Go with the 2.3-litre, parts are rather easy to find, the engine layout is easy to work on even for the DIY-type enthusiasts, and when kept well - will last a lifetime. Do not fear high mileage examples, and most often, if they’re maintained well, run smoother and better than one’s that have been garaged their entire lives, and be more ‘compliant’ when being pushed.
Look out for white/blue smoke once the engine is warm, blue smoke is typically better than white smoke but either way it’s going to cost a bit. Check engine oil and coolant colour, and if they have mixed at all – in which case, you’ll most likely be looking at fluid that resembles a cross between teh-tarik and dark chocolate mousse.
The mechanical injection on a M102 engine sounds much like ‘tappet noise’ for someone unfamiliar with the engine, but this is fine. Listen for a grinding or clanging type noise near the front of the engine, this could mean the timing chain tensioner cog is loose and needs adjustment or replacement, but this could serve as a very good bargaining chip.
Or perhaps go with an oil burner, 200- or 240D, they’re slow… really slow, but are known to run on 100% vegetable oil without any side effects. A well-kept 230E will have no problems keeping up with modern day traffic.
W123s are built well, but are also quite talented at concealing rot. Wear jeans and protective gloves, because you will have to get under the car and run your fingers along the inner seam of the wheel arches and along the side sills. Pay close attention to jacking points, because improper jacking would have left small dents or flex points which are exposed after and rust over time.
Look under the battery tray and spare tyre enclosure, water drainage channels and don’t miss the firewall either – rust spots here are not easy or cheap to fix, and pertinently with the saloon models, which aren’t that rare or pricey to begin with – could make or break the entire project. Surface rust on the doors, bootlid and bonnet are acceptable given the car’s age, easily mended too if you know a competent panel beater.
Chassis and suspension
This car isn’t for the spirited driver/enthusiast – the W123 is all about cruising in sublime comfort and poise. That being said, push down hard at the suspension corners and watch how quick the car stops moving and gets back into position. If it keeps flopping about more than twice (as in up-down the up again) the absorbers need a replacement, but they aren’t the biggest problem.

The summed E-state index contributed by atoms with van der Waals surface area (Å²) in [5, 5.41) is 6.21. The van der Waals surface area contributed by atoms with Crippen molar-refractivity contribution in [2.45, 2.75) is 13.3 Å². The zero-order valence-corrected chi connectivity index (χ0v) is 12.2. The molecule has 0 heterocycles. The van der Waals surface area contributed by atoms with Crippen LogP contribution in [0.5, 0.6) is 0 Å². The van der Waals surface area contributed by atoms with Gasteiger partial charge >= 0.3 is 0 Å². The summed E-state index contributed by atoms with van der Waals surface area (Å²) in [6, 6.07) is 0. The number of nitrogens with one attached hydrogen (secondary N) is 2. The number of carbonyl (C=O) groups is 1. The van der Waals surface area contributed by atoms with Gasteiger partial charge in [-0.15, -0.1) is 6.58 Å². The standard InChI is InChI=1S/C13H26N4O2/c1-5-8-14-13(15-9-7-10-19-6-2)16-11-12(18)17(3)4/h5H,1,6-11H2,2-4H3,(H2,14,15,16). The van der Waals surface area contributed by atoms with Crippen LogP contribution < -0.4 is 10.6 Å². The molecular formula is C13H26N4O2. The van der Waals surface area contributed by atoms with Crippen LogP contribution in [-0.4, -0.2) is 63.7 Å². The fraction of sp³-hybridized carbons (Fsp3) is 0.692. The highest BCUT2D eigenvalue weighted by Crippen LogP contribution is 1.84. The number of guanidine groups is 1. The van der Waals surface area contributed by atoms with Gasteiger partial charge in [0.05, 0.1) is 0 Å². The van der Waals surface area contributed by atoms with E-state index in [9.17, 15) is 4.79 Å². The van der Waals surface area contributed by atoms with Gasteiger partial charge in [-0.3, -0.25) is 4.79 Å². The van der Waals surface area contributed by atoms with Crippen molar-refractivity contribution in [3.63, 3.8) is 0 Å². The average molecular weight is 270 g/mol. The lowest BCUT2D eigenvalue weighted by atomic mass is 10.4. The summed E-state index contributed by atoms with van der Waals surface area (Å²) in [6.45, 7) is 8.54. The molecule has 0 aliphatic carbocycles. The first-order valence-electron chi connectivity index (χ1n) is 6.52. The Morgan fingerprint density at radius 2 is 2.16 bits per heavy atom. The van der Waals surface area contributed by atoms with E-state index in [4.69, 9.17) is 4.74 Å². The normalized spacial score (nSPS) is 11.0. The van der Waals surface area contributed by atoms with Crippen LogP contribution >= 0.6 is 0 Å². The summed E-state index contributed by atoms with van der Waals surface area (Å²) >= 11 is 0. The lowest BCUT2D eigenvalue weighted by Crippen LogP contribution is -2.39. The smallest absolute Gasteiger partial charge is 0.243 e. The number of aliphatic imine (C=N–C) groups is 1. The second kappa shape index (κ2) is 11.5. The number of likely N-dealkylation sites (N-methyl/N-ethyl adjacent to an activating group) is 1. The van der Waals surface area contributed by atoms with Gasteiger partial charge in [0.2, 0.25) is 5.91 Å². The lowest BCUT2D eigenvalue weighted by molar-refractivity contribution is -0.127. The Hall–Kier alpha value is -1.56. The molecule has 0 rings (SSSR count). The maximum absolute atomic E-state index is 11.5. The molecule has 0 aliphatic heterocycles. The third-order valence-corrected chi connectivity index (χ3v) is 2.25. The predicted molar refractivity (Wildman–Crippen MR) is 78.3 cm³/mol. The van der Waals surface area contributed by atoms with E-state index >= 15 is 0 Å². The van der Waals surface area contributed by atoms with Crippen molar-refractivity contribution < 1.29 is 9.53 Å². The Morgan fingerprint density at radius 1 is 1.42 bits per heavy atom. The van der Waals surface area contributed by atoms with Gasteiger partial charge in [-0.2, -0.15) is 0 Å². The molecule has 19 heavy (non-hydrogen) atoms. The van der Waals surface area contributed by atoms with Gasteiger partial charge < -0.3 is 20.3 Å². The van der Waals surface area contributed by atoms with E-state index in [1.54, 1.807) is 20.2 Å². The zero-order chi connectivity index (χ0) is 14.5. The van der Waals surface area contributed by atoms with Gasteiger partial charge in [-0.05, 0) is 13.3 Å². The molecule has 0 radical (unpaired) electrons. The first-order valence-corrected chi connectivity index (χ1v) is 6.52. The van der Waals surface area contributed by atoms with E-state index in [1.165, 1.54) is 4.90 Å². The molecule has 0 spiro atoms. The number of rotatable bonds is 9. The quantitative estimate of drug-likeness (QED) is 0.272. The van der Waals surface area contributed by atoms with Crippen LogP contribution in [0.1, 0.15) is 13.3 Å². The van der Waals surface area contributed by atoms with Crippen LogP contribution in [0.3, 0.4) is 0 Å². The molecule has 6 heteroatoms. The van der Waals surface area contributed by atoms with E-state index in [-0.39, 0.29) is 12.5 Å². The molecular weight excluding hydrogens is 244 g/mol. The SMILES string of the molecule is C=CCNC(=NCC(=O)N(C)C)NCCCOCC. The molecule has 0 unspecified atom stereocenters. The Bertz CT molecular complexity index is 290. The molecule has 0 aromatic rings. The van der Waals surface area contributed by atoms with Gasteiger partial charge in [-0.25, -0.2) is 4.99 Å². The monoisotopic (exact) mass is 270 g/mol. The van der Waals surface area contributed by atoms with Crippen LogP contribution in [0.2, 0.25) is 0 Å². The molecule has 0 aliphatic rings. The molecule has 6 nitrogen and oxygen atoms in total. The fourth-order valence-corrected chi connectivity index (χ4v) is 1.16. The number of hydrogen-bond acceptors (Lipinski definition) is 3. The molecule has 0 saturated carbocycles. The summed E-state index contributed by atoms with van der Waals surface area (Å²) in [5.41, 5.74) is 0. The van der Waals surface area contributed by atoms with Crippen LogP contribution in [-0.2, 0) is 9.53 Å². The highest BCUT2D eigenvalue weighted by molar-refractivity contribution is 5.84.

That’s the play of the steering rack, older cars were engineered with a bit of slack – meaning you can rotate the steering a wheel a few degrees before the front wheels actually start arching in the corresponding direction.
Over time, the recirculating-ball steering box wears loose lending to some downright comical and dangerous steering responses, meaning the front end can stray off course quite a bit even with the steering in a dead centre position.
It’s best to check with a specialist if the problem is curable, because overhauling or sourcing a second-hand steering box can cost an arm and a leg in this economy. Otherwise, ball joints and tie-rod ends are easily and cheaply remedied and can do a whole lot to enhance the car’s handling performance.
Interior and Trim
Again, one of those things that can make or break the entire project. For the most part, W123 interiors are as good as they come, elegant and sturdy. However, little trinkets like chrome trim, switch enclosures, door rubbers and even inner door panels are extravagantly priced new, and rather tough to find used.
To quote a fellow enthusiast’s experience, the costs of replacing four-door rubbers and a chunk of the chrome trim brand new, ended up being as expensive as the car itself! An alternative solution to this issue and potentially many others, is to hunt down a donor car, it need not be roadworthy, but one will be surprised at how much parts can still be extracted and reused from a car fit for the scrapyard. Look for cars that best compliment the parts you need for your own car. Donor cars can be worth twice or more in collective parts when bought as loose items.
Manage your expectations when building or buying your very own W123. A W123 can either be a dependable workhorse or a show winning concourse star. Starting with a good base is paramount, because as the saying goes – there’s nothing more expensive than a cheap Mercedes…